Facebook’s Broken Censorship Machine

We seem to be having a debate about whether or not Facebook (et al) should or should not censor speech without acknowledging that they already do.

Facebook has built the most effective censorship machine in the history of human civilization. Every day it filters through billions of pieces of content and decides exactly which ones each of its users will and will not see. It shapes the way we think, the relationships we have, who we vote for, and what we believe to be true.

The real question is not whether they should or should not be censoring content, as the (allegedly) failing New York Times would have you ask, it is whether Facebook’s censorship algorithms are working in the best interest of their users and society, or whether they are not.

And the reasonable follow-up question is, how might Big Tech (to use Mr. French’s term) improve its algorithms to censor less content that’s better for users and society, and consequently (because users only have so much time), what should they de-prioritize (censor)?

Let’s agree that more or fewer cat videos is not worth discussing, and while it’s relevant to user happiness, let’s set aside inflammatory posts from your jerk cousin and focus on ostensible political speech, which seems to be what all the fuss is about.

Returning to today’s New York Times piece, I don’t find Mr. French’s argument that Big Tech should “not censor” content to be sensical at all. What would that even mean? Would we ban the news feed entirely? I don’t think users would like that at all.

It’s time we (Big and Small Tech) debate publicly the fitness function (nerds love these) for the newsfeed (and other recommendation algorithms that are commonly hacked), and critically assess whether these companies (we) are doing an effective job prioritizing content is at least not at odds with this function, and, yes, pushing content out of the scarce screen space that is (even if it’s just to make room for more cats).

I’d be genuinely curious to hear what algorithm Mr. French would suggest would lead to desirable social outcomes? What would he prioritize in our information diets given that “freedom” is a non-answer, and the slippery slope he implies is a poor excuse for inaction. But since I don’t expect he reads my little blog, let me take a whack at it.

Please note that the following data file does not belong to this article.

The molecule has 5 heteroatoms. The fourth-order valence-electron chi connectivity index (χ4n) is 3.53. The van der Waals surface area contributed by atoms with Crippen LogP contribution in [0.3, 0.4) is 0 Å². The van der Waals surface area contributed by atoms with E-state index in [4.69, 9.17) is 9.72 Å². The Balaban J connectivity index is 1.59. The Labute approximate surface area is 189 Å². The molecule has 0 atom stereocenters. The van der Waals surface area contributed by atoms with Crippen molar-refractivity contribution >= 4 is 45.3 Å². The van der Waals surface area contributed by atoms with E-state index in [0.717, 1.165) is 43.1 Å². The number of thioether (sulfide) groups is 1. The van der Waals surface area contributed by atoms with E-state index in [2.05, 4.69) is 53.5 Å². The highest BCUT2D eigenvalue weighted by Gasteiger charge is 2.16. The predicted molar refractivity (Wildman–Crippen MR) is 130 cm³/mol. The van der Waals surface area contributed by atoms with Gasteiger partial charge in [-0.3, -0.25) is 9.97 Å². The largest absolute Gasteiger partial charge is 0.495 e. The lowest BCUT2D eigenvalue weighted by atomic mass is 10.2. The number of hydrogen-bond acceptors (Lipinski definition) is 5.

In my estimation, the primary problem with respect to “news” is caused by Big Tech recommendation algorithms, is that they tend to bias towards commercially-oriented propaganda and away from information that is generally considered to be in the public good, such as directly political speech or high-quality ethically-executed journalism.

I made this dumb graphic to frame the issue in a way I think might be constructive to think/talk about given where the companies are at today in terms of their comfort level with action on this topic.

Mr. French et al are in practice arguing that private businesses making the moral decision to “not censor” (prioritize) the most extreme commercially-oriented and willfully deceptive content (that happens to be about politicians and political topics). I would argue that is an extreme (and not particularly conservative) cause that does not serve the public interest, but is an easy position to take if the current propaganda environment ostensibly serves your tribe’s interests (we’ll see long-term).

It is time reasonable people (especially those who work for Big Tech) acknowledge the difference between intentionally-deceptive propaganda operations that hack these platforms for their own financial gain at the expense of society, and those that operate ethically (please read this page) in the public interest. And it’s time we stop taking people seriously who do not approach this specific discussion in good faith.